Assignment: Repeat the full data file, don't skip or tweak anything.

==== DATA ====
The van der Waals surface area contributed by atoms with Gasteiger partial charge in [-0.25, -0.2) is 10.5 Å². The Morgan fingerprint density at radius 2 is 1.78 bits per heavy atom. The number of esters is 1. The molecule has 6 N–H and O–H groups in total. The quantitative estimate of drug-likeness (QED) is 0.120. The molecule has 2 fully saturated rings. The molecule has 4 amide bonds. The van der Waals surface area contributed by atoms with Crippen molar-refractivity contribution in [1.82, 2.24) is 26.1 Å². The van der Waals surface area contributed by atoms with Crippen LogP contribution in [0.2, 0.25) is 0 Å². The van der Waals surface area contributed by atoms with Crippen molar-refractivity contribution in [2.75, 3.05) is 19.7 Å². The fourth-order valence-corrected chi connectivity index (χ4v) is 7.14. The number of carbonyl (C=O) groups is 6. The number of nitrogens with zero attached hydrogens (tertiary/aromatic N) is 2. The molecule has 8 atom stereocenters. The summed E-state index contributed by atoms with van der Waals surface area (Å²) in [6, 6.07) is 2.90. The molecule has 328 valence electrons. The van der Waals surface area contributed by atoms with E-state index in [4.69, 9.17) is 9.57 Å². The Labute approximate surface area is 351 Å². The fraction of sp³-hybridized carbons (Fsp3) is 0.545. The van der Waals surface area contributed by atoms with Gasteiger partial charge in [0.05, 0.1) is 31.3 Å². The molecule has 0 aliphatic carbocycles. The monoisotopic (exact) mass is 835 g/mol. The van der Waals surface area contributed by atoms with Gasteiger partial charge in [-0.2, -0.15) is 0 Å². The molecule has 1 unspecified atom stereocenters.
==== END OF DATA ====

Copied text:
The van der Waals surface area contributed by atoms with Gasteiger partial charge in [-0.25, -0.2) is 10.5 Å². The Morgan fingerprint density at radius 2 is 1.78 bits per heavy atom. The number of esters is 1. The molecule has 6 N–H and O–H groups in total. The quantitative estimate of drug-likeness (QED) is 0.120. The molecule has 2 fully saturated rings. The molecule has 4 amide bonds. The van der Waals surface area contributed by atoms with Crippen molar-refractivity contribution in [1.82, 2.24) is 26.1 Å². The van der Waals surface area contributed by atoms with Crippen LogP contribution in [0.2, 0.25) is 0 Å². The van der Waals surface area contributed by atoms with Crippen molar-refractivity contribution in [2.75, 3.05) is 19.7 Å². The fourth-order valence-corrected chi connectivity index (χ4v) is 7.14. The number of carbonyl (C=O) groups is 6. The number of nitrogens with zero attached hydrogens (tertiary/aromatic N) is 2. The molecule has 8 atom stereocenters. The summed E-state index contributed by atoms with van der Waals surface area (Å²) in [6, 6.07) is 2.90. The molecule has 328 valence electrons. The van der Waals surface area contributed by atoms with E-state index in [4.69, 9.17) is 9.57 Å². The Labute approximate surface area is 351 Å². The fraction of sp³-hybridized carbons (Fsp3) is 0.545. The van der Waals surface area contributed by atoms with Gasteiger partial charge in [0.05, 0.1) is 31.3 Å². The molecule has 0 aliphatic carbocycles. The monoisotopic (exact) mass is 835 g/mol. The van der Waals surface area contributed by atoms with Gasteiger partial charge in [-0.2, -0.15) is 0 Å². The molecule has 1 unspecified atom stereocenters.